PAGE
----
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Scientists see big drop in air pollution worldwide, even in the U.S. as more people stay home

Satellite images show a 15% to 25% decrease in Nitrogen-Dioxide in the U.S. and more than 50% reduction in China.

MINNEAPOLIS — A bit of good news.

Air quality experts are seeing a drastic drop in air pollution around the world.

Even here in our own backyard.

“This is essentially due to the reduction of traffic and industrial activity,” air quality meteorologist Daniel Dix says.

Even someone like Dix, who studies air quality for a living with the Minnesota Pollution Control Agency, was surprised to see such a significant reduction in such a short period of time.

"They're estimating a 15% to 25% reduction in NO2 levels (nitrogen-dioxide) in the air,” Dix says.

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NO2 is a pollutant that is emitted from cars and other machinery.

Dix says NO2 readings are fairly easy to read and they typically sync up with the levels of other pollutants that are typically found in the atmosphere.

“If NO2 goes up or down, the others typically follow,” Dix says.

Those numbers are based on recently released satellite images that show a dramatic reduction in NO2 around the world.

These images were captured by the Sentinel-5P Satellite.

Zooming in on the U.S. you’ll see a reduction across the country, but the biggest change is over the East Coast, specifically in the areas around New York, Pennsylvania, Connecticut and Ohio.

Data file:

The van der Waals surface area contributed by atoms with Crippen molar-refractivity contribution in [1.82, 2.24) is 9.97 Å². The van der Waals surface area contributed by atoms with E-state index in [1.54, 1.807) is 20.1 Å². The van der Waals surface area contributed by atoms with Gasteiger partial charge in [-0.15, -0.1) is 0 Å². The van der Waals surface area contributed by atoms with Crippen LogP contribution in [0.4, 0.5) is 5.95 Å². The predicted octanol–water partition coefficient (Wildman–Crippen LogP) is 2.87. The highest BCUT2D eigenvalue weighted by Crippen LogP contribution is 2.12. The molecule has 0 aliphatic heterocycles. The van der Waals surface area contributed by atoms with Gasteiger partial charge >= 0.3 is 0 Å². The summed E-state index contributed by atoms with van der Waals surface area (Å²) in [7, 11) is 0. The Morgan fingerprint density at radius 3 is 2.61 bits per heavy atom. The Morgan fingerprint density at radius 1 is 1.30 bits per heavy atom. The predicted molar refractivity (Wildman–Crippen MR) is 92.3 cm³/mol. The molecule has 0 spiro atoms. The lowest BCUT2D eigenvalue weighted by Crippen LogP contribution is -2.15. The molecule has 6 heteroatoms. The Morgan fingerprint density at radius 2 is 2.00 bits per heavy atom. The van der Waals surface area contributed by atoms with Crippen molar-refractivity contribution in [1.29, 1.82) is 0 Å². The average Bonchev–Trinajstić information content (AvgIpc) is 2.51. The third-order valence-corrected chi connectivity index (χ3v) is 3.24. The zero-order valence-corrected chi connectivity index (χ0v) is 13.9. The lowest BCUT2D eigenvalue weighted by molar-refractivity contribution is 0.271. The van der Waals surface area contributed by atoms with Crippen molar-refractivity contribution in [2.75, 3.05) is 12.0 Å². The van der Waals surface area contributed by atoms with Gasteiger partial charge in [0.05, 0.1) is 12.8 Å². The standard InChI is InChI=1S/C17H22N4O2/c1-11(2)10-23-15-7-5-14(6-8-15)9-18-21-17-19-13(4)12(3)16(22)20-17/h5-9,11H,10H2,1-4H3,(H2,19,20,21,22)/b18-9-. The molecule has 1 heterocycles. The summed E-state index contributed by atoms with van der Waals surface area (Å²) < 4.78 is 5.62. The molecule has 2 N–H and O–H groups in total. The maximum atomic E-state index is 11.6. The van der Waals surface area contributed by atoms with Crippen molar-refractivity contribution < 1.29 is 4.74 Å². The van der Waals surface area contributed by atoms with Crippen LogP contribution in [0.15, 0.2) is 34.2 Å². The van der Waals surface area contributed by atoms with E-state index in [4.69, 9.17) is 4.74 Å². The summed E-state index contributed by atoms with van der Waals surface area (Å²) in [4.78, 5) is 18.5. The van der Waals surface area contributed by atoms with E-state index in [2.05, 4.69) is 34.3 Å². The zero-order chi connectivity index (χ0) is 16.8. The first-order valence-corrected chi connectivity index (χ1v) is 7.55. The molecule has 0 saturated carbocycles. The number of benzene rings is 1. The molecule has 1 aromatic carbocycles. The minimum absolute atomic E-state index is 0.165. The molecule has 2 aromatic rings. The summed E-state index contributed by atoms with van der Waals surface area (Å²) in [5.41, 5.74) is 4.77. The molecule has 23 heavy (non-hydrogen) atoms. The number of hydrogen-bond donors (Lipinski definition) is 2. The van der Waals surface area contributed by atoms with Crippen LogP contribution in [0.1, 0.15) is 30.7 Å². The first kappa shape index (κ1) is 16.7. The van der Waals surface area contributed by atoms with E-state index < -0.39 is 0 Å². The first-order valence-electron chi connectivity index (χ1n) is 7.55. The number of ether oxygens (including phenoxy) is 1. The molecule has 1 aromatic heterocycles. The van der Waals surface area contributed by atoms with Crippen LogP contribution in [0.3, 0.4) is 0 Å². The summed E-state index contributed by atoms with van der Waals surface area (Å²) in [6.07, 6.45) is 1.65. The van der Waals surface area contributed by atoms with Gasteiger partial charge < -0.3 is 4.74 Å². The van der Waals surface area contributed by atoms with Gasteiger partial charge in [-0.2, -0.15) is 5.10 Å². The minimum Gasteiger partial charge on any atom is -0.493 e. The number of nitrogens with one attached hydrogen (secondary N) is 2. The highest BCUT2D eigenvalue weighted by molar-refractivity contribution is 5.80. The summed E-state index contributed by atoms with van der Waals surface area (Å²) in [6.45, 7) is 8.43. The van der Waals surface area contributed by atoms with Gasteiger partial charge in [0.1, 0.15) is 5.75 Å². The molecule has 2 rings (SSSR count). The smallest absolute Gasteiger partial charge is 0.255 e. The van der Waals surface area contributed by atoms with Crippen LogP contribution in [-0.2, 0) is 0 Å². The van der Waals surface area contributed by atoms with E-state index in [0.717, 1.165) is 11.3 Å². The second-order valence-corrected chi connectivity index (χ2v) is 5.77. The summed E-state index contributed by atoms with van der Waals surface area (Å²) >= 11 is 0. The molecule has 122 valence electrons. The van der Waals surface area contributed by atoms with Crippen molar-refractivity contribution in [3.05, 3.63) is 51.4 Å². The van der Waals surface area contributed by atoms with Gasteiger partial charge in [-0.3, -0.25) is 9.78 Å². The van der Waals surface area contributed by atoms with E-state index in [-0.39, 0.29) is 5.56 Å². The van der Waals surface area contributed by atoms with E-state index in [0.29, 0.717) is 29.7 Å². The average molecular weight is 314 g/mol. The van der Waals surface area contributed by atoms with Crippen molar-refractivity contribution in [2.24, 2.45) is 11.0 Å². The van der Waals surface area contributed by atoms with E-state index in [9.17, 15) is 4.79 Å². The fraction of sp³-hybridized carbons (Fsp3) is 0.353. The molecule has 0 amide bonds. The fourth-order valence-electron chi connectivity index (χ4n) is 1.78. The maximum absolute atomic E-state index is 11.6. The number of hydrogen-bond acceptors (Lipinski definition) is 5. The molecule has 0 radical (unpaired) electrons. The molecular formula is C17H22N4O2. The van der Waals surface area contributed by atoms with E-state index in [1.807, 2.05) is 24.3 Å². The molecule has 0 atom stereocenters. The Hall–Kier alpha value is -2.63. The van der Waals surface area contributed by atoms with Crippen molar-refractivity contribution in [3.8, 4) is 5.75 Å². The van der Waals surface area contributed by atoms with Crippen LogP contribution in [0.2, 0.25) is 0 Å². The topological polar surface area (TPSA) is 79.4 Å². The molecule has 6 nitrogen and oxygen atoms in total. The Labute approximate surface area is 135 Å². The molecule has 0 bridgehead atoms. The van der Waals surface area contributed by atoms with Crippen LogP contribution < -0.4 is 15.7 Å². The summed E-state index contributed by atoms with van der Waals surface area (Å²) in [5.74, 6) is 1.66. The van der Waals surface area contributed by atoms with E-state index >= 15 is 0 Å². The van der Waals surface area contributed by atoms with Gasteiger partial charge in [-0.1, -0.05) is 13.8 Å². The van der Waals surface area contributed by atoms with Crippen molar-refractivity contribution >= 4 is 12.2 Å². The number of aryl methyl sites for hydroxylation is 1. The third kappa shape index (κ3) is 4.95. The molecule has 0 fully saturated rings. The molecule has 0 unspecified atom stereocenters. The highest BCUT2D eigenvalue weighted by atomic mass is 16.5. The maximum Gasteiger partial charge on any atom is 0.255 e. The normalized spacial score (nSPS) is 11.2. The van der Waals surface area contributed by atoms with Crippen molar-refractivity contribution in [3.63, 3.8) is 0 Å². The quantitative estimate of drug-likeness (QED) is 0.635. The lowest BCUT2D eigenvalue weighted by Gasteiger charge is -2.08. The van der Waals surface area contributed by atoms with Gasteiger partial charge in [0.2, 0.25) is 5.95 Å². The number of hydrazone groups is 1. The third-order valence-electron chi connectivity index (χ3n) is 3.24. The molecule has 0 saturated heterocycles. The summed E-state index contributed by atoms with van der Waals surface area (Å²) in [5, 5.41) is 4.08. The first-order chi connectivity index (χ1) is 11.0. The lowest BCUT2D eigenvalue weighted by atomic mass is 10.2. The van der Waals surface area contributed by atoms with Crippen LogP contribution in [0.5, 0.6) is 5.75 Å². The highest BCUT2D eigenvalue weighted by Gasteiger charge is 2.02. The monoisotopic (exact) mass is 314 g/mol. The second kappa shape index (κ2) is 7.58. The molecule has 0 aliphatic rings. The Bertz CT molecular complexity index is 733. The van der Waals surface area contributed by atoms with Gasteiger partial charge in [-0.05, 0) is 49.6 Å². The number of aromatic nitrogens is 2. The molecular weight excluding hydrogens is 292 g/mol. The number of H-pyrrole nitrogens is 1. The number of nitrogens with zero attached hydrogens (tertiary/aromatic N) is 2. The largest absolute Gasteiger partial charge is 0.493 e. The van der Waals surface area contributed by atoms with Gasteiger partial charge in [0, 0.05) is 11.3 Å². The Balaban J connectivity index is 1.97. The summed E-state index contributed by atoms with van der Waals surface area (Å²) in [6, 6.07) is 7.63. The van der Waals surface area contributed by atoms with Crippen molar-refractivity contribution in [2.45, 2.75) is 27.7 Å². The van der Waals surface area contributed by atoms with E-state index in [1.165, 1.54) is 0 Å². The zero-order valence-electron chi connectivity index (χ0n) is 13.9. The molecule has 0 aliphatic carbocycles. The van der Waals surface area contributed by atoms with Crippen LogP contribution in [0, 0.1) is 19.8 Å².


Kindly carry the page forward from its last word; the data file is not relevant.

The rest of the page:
But these reductions are nothing compared to what scientists are seeing in Europe and Asia.

"They're estimating up to 50% reduction in China right now,” Dix says.

Images released by NASA compare the NO2 levels in January and February of this year.

The January image was captured just as China was going into a nationwide lockdown.

The image shows a large yellow and reddish blob hovering over Beijing and surrounding cities.

The February image was captured while most of the country was shut down and barely anyone was driving on the roads.

This image shows only tiny yellow dots you can barely see on the map.

“The change was very immediate and somewhat dramatic and it’s surprising to see,” Dix says.

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The European Space Agency also released images of France that show a startling drop in NO2 as well.

The first image was captured in March of 2019 and shows several dark red blobs across the country that each represent high levels of N02.

One of the darkest red blobs is hovering over Paris France.

The second image was captured in March of 2020 and shows significantly lower NO2 levels across France.

The dark red blobs are now lighter and smaller, especially in major urban areas across the country.

The Minnesota Pollution Control Agency is also running tests in Minnesota to measure particles in the air.

Dix says those results look great right now, but that's mostly due to the cool rainy weather we've been seeing.

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He says it might be a few weeks yet before they know if the air quality in Minnesota is truly getting better.

"It's tougher to tell until we have a stagnant, more constant pattern and things get warmer,” Dix says.

“I think as long as this continues, with the reduced traffic and industrial activity, we are going to see some natural reductions.”

Dix says people with respiratory conditions such as asthma will likely see a big difference in the coming weeks.

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